Provisions for losses totaled $90 million, down 70 percent from $302 million a year ago. The decline reflected continued improvement in credit quality for the charge and credit card portfolios(3).
Total expenses increased 10 percent. Marketing, promotion, rewards and cardmember services expenses increased 31 percent from year-ago levels, reflecting increased investments in marketing and promotion and higher rewards costs. Salaries and employee benefits and other operating expenses decreased 3 percent from year-ago levels.
Global Commercial Services reported second-quarter net income of $117 million, compared to $67 million a year ago. Net income in the current quarter reflected the previously discussed $44 million tax-related charge.
Total revenues net of interest expense increased 9 percent to $1.1 billion, from $998 million, reflecting increased spending by corporate cardmembers and higher travel commissions and fees.
Provisions for losses totaled $28 million, down 47 percent from $53 million a year ago. The decline reflected continued improvement in credit performance.
Total expenses decreased 4 percent. Marketing, promotion, rewards and cardmember services expenses increased 45 percent from the year-ago period, primarily reflecting higher rewards costs. Salaries and employee benefits and other operating expenses decreased 9 percent from the year-ago period, which included a net reengineering charge.
Global Network & Merchant Services reported second-quarter net income of $269 million, up 13 percent from $239 million a year ago.
Total revenues net of interest expense increased 17 percent to $1.1 billion, reflecting higher merchant-related revenues driven by an increase in global card billed business, as well as an increase in revenues from Global Network Services' bank partners.
Total expenses increased 24 percent. Marketing and promotion expenses increased 122 percent from the year-ago period, reflecting increased brand, network and merchant-related investments. Salaries and employee benefits and other operating expenses increased 2 percent.
Corporate and Other reported second-quarter net expense of $51 million compared with net income of $111 million a year ago. The results for both periods reflected income of $220 million ($136 million after-tax) for the previously announced MasterCard and Visa settlements. The second quarter 2009 results also included the ICBC gain discussed previously.
American Express is a global services company, providing customers with access to products, insights and experiences that enrich lives and build business success. Learn more at americanexpress.com and connect with us on facebook.com/americanexpress, twitter.com/americanexpress and youtube.com/americanexpress.
The 2010 Second Quarter Earnings Supplement will be available today on the American Express web site at http://ir.americanexpress.com. An investor conference call will be held at 5:00 p.m. (ET) today to discuss second-quarter earnings results. Live audio and presentation slides for the investor conference call will be available to the general public at the same web site. A replay of the conference call will be available later today at the same web site address.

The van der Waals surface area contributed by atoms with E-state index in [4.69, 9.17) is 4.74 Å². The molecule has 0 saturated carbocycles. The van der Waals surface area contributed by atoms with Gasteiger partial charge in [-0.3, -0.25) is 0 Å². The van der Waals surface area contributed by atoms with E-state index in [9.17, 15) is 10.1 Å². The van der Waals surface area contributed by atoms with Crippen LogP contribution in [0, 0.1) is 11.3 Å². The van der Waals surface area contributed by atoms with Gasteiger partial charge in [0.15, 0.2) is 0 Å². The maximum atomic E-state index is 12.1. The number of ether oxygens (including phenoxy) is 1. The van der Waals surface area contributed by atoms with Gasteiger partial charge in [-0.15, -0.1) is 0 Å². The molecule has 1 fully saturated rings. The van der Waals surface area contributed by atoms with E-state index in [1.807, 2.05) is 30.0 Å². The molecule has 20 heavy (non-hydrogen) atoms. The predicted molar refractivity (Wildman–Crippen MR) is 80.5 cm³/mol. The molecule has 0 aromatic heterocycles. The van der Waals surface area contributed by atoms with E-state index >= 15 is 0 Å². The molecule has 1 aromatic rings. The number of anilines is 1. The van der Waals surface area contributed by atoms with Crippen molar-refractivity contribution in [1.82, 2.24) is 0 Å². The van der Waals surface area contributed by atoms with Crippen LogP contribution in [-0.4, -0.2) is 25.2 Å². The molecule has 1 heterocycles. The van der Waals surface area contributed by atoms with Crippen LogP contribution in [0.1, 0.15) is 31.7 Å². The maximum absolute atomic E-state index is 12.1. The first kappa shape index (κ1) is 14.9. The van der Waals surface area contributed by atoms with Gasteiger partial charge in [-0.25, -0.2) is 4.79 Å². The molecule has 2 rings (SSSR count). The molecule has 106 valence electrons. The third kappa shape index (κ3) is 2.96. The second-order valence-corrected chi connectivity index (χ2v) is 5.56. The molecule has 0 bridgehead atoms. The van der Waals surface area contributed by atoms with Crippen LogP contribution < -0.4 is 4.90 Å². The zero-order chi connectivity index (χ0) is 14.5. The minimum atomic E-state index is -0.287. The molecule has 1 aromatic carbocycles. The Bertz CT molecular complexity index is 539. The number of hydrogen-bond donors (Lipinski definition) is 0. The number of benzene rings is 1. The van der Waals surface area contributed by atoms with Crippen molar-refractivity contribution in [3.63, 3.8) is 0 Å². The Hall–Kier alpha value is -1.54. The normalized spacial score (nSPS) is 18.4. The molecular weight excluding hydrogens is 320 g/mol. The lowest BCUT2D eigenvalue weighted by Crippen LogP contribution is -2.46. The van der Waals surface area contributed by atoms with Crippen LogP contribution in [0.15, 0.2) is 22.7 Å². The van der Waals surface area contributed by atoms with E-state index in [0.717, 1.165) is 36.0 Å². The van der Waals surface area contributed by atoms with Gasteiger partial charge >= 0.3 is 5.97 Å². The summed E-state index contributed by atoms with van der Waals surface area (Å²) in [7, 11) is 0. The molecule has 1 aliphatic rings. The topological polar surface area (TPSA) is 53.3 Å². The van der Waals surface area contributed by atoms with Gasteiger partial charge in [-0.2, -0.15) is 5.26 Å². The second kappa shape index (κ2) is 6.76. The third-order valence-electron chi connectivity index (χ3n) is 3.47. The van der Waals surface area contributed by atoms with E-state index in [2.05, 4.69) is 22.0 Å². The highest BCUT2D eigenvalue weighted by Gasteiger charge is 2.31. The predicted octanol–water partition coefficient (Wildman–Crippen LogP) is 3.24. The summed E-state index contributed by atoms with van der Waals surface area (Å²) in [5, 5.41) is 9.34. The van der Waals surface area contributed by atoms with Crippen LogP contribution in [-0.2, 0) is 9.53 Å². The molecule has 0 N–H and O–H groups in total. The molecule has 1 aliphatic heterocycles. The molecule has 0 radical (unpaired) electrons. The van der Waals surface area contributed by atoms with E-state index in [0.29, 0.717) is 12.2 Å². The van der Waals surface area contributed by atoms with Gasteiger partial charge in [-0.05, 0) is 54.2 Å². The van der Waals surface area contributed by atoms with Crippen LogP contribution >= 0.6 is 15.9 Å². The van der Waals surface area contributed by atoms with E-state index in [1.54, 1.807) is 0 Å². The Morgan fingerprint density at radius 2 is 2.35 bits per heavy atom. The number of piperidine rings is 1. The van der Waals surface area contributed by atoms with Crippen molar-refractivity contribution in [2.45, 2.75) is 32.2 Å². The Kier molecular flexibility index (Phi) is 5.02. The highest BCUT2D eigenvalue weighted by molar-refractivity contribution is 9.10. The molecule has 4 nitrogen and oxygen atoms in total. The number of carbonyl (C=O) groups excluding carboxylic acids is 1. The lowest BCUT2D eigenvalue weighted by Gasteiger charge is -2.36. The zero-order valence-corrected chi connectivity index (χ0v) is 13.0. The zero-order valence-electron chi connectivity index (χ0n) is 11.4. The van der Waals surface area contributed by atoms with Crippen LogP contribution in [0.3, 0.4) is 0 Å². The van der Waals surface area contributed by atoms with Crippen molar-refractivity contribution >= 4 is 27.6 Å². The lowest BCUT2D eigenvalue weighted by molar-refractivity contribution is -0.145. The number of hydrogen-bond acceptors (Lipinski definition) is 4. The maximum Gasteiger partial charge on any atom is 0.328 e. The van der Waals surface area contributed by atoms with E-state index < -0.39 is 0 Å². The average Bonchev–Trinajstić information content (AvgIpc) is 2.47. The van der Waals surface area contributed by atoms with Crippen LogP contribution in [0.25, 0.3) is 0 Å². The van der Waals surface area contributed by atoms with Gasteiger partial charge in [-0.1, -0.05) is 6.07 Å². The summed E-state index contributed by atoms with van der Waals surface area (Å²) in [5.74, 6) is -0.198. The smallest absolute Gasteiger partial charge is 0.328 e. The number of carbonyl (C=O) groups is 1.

This release includes forward-looking statements within the meaning of the Private Securities Litigation Reform Act of 1995, which are subject to risks and uncertainties. The forward-looking statements, which address the Company’s expected business and financial performance, among other matters, contain words such as “believe”, “expect”, “anticipate”, “optimistic”, “intend”, “plan”, “aim”, “will”, “may”, “should”, “could”, “would”, “likely”, and similar expressions. Readers are cautioned not to place undue reliance on these forward-looking statements, which speak only as of the date on which they are made. The Company undertakes no obligation to update or revise any forward-looking statements. Factors that could cause actual results to differ materially from these forward-looking statements include, but are not limited to, the following: the Company’s net interest yield on U.S. cardmember loans not trending over time to historical levels as expected, which will be influenced by, among other things, the effects of The Credit Card Accountability Responsibility and Disclosure Act of 2009 (the “CARD Act”) and regulations adopted pursuant thereto, including the regulations requiring the Company to periodically reevaluate APR increases, interest rates, changes in consumer behavior that affect loan balances, such as paydown rates, the Company’s cardmember acquisition strategy, product mix, credit actions, including line size and other adjustments to credit availability, and pricing changes; changes in laws or government regulations, including, in the United States, the impact of the Dodd-Frank Wall Street Reform and Consumer Protection Act (the “Dodd-Frank Act”), which is subject to further extensive rulemaking and the implications of which are not fully known at this time; the impact of the provisions of the Dodd-Frank Act permitting merchants to discount or provide in-kind incentives for the use of one form of payment versus another, which will depend in part on merchants’ inclination to implement and invest in differentiated pricing and consumers’ behavior in choosing among different value propositions offered through various payment products; the difference between the Company’s discount rate to merchants and the discount rate for debit transactions to be established by the Federal Reserve; the Company’s ability to exceed for 2010 its on-average, over-time earnings per share growth target of 12 percent to 15 percent per annum, which will depend on, among other things, the factors described above and below, including the level of consumer and business spending, credit trends, expense management, currency and interest rate fluctuations and general economic conditions, such as consumer confidence, unemployment, the housing market, the health of state economies and GDP growth; consumer and business spending on the Company’s credit and charge card products and Travelers Cheques and other prepaid products and growth in card lending balances, which depend in part on the ability to issue new and enhanced card and prepaid products, services and rewards programs, and increase revenues from such products, attract new cardmembers, reduce cardmember attrition, capture a greater share of existing cardmembers’ spending, and sustain premium discount rates on its card products in light of regulatory and market pressures, increase merchant coverage, and expand the Global Network Services business; the potential impact of the CARD Act and regulations adopted by federal bank regulators relating to certain credit and charge card practices, including, among others, the imposition by card issuers of interest rate increases on outstanding balances and the allocation of payments in respect of outstanding balances with different interest rates, which could have an adverse impact on the Company’s revenues and net income to the extent that the Company’s efforts to offset the effects of the legislation and the rules are not effective; the potential impact of the regulations under the CARD Act that limit the fees that may be assessed to cardmembers for late payments, which depends on, among other things, cardmember payment behavior and the number of late paying cardmembers; the Company’s ability to manage credit risk related to consumer debt, business loans, merchants and other credit trends, which will depend in part on (i) the economic environment, including, among other things, the housing market, the rates of bankruptcies and unemployment, which can affect spending on card products, debt payments by individual and corporate customers and businesses that accept the Company’s card products, (ii) the effectiveness of the Company’s credit models and (iii) the impact of recently enacted statutes and proposed legislative initiatives affecting the credit card business, including, without limitation, the CARD Act; the impact of the Company’s efforts to deal with delinquent cardmembers in the current challenging economic environment, which may affect payment patterns of cardmembers and the perception of the Company’s services, products and brands; the Company’s write-off rates over the next several quarters may increase or decrease from current levels, which will depend in part on changes in the level of the Company’s loan balances, delinquency rates of cardmembers, including the “roll rates” of loans going from current to past due status, unemployment rates, the volume of bankruptcies and recoveries of previously written-off loans; fluctuations in interest rates (including fluctuations in benchmarks, such as LIBOR and other benchmark rates that may give rise to basis risk, and credit spreads), which impact the Company’s borrowing costs, return on lending products and the value of the Company’s investments; the actual amount to be spent by the Company on investments in the business for the remainder of 2010, including on marketing, promotion, rewards and cardmember services and certain other operating expenses, which will be based in part on management’s assessment of competitive opportunities and the extent of provision benefit, if any, the Company receives from improved credit performance in its card portfolios; the ability to control and manage operating, infrastructure, advertising and promotion expenses as business expands or changes, including the ability to accurately estimate the provision for the cost of the Membership Rewards program; fluctuations in foreign currency exchange rates; the Company’s ability to grow its business and generate excess capital and earnings in a manner and at levels that will allow the Company to return a portion of capital to shareholders, which will depend on the Company’s ability to manage its capital needs, and the effect of business mix, acquisitions and rating agency and regulatory requirements, including those arising from the Company’s status as a bank holding company; the ability of the Company to meet its objectives with respect to the growth of its brokered retail CD program, brokerage sweep account program and its direct deposit initiative, which will depend in part on customer demand, the perception of the Company’s brand and regulatory capital requirements; the success of the Global Network Services business in partnering with banks in the United States, which will depend in part on the extent to which such business further enhances the Company’s brand, allows the Company to leverage its significant processing scale, expands merchant coverage of the network, provides Global Network Services’ bank partners in the United States with the benefits of greater cardmember loyalty and higher spend per customer and benefits merchants through, among other things, greater transaction volume and additional higher spending customers; the ability of the Global Network Services business to meet the performance requirements called for by the Company’s settlements with MasterCard and Visa; trends in travel and entertainment spending and the overall level of consumer confidence; the uncertainties associated with business acquisitions, including, among others, the failure to realize anticipated business retention, growth and cost savings, as well as the ability to effectively integrate the acquired business into the Company’s existing operations; the success, timeliness and financial impact (including costs, cost savings, and other benefits, including increased revenues), and beneficial effect on the Company’s operating expense to revenue ratio, both in the short-term and over time, of reengineering initiatives being implemented or considered by the Company, including cost management, structural and strategic measures such as vendor, process, facilities and operations consolidation, outsourcing (including, among others, technologies operations), relocating certain functions to lower-cost overseas locations, moving internal and external functions to the internet to save costs, and planned staff reductions relating to certain of such reengineering actions, including, the ability of the Company to generate an annualized level of greater than $500 million of gross expense savings by 2012 from reengineering actions in its Global Services unit; the Company’s ability to reinvest the benefits arising from such reengineering actions in its businesses; bankruptcies, restructurings, consolidations or similar events affecting the airline or any other industry representing a significant portion of the Company’s billed business, including any potential negative effect on particular card products and services and billed business generally that could result from the actual or perceived weakness of key business partners in such industries; the triggering of obligations to make payments to certain co-brand partners, merchants, vendors and customers under contractual arrangements with such parties under certain circumstances; a downturn in the Company’s businesses and/or negative changes in the Company’s and its subsidiaries’ credit ratings, which could result in contingent payments under contracts, decreased liquidity and higher borrowing costs; the ability of the Company to satisfy its liquidity needs and execute on its funding plans, which will depend on, among other things, the Company’s future business growth, its credit ratings, market capacity and demand for securities offered by the Company, performance by the Company’s counterparties under its bank credit facilities and other lending facilities, regulatory changes, the Company’s ability to securitize and sell receivables and the performance of receivables previously sold in securitization transactions; accuracy of estimates for the fair value of the assets in the Company’s investment portfolio and, in particular, those investments that are not readily marketable; the Company’s ability to invest in technology advances across all areas of its business to stay on the leading edge of technologies applicable to the payments industry; the Company’s ability to attract and retain executive management and other key employees; the Company’s ability to protect its intellectual property rights (IP) and avoid infringing the IP of other parties; the potential negative effect on the Company’s businesses and infrastructure, including information technology, of terrorist attacks, natural disasters, intrusion into our infrastructure by “hackers” or other catastrophic events in the future; political or economic instability in certain regions or countries, which could affect lending and other commercial activities, among other businesses, or restrictions on convertibility of certain currencies; the potential failure of the United States Congress to extend the active financing exception to Subpart F of the Internal Revenue Code, which could increase the Company’s effective tax rate and have an adverse impact on net income; outcomes and costs associated with litigation and compliance and regulatory matters; and competitive pressures in all of the Company’s major businesses. A further description of these and other risks and uncertainties can be found in the Company’s Annual Report on Form 10-K for the year ended December 31, 2009, its Quarterly Report on Form 10-Q for the three months ended March 31, 2010, and its other reports filed with the SEC.